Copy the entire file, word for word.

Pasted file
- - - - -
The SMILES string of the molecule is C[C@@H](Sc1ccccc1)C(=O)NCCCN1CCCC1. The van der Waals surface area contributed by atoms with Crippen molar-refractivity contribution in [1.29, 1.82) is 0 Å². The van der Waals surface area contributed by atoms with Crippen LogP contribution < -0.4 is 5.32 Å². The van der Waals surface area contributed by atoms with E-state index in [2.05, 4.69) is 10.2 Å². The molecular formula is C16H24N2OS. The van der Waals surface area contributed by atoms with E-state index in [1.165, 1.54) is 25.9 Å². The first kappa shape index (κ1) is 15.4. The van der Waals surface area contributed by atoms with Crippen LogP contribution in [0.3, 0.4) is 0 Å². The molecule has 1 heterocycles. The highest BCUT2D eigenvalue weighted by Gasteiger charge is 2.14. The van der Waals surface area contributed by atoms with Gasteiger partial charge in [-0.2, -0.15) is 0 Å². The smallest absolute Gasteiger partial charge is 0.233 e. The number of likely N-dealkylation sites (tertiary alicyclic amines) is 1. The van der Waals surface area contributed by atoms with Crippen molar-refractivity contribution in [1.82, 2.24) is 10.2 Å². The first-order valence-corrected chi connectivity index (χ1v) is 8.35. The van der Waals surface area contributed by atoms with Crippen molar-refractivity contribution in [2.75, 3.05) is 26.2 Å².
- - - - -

The SMILES string of the molecule is C[C@@H](Sc1ccccc1)C(=O)NCCCN1CCCC1. The van der Waals surface area contributed by atoms with Crippen molar-refractivity contribution in [1.29, 1.82) is 0 Å². The van der Waals surface area contributed by atoms with Crippen LogP contribution < -0.4 is 5.32 Å². The van der Waals surface area contributed by atoms with E-state index in [2.05, 4.69) is 10.2 Å². The molecular formula is C16H24N2OS. The van der Waals surface area contributed by atoms with E-state index in [1.165, 1.54) is 25.9 Å². The first kappa shape index (κ1) is 15.4. The van der Waals surface area contributed by atoms with Crippen LogP contribution in [0.3, 0.4) is 0 Å². The molecule has 1 heterocycles. The highest BCUT2D eigenvalue weighted by Gasteiger charge is 2.14. The van der Waals surface area contributed by atoms with Gasteiger partial charge in [-0.2, -0.15) is 0 Å². The smallest absolute Gasteiger partial charge is 0.233 e. The number of likely N-dealkylation sites (tertiary alicyclic amines) is 1. The van der Waals surface area contributed by atoms with Crippen molar-refractivity contribution in [1.82, 2.24) is 10.2 Å². The first-order valence-corrected chi connectivity index (χ1v) is 8.35. The van der Waals surface area contributed by atoms with Crippen molar-refractivity contribution in [2.75, 3.05) is 26.2 Å².